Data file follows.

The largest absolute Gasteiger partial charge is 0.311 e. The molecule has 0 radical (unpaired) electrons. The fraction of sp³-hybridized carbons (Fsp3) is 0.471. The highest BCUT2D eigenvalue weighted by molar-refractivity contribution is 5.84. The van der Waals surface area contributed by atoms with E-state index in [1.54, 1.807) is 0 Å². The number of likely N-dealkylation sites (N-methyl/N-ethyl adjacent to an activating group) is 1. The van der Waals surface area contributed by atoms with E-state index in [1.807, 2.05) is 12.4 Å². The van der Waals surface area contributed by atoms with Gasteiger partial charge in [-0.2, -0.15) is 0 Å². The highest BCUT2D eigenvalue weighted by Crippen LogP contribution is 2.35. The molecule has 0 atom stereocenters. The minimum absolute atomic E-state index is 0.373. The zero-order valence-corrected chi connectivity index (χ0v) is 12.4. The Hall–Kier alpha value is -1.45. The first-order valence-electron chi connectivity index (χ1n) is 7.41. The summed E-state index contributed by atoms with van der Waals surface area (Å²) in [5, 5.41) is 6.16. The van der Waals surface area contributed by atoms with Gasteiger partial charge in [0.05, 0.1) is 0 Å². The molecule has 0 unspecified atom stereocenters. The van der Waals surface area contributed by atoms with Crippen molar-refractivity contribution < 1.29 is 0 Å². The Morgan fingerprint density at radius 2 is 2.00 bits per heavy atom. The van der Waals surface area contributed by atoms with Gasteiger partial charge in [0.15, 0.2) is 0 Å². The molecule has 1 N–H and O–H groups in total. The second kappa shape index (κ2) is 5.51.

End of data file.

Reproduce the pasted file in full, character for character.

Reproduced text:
The largest absolute Gasteiger partial charge is 0.311 e. The molecule has 0 radical (unpaired) electrons. The fraction of sp³-hybridized carbons (Fsp3) is 0.471. The highest BCUT2D eigenvalue weighted by molar-refractivity contribution is 5.84. The van der Waals surface area contributed by atoms with E-state index in [1.54, 1.807) is 0 Å². The number of likely N-dealkylation sites (N-methyl/N-ethyl adjacent to an activating group) is 1. The van der Waals surface area contributed by atoms with E-state index in [1.807, 2.05) is 12.4 Å². The van der Waals surface area contributed by atoms with Gasteiger partial charge in [-0.2, -0.15) is 0 Å². The highest BCUT2D eigenvalue weighted by Crippen LogP contribution is 2.35. The molecule has 0 atom stereocenters. The minimum absolute atomic E-state index is 0.373. The zero-order valence-corrected chi connectivity index (χ0v) is 12.4. The Hall–Kier alpha value is -1.45. The first-order valence-electron chi connectivity index (χ1n) is 7.41. The summed E-state index contributed by atoms with van der Waals surface area (Å²) in [5, 5.41) is 6.16. The van der Waals surface area contributed by atoms with Gasteiger partial charge in [0.05, 0.1) is 0 Å². The molecule has 0 unspecified atom stereocenters. The van der Waals surface area contributed by atoms with Crippen molar-refractivity contribution < 1.29 is 0 Å². The Morgan fingerprint density at radius 2 is 2.00 bits per heavy atom. The van der Waals surface area contributed by atoms with Gasteiger partial charge in [0.15, 0.2) is 0 Å². The molecule has 1 N–H and O–H groups in total. The second kappa shape index (κ2) is 5.51.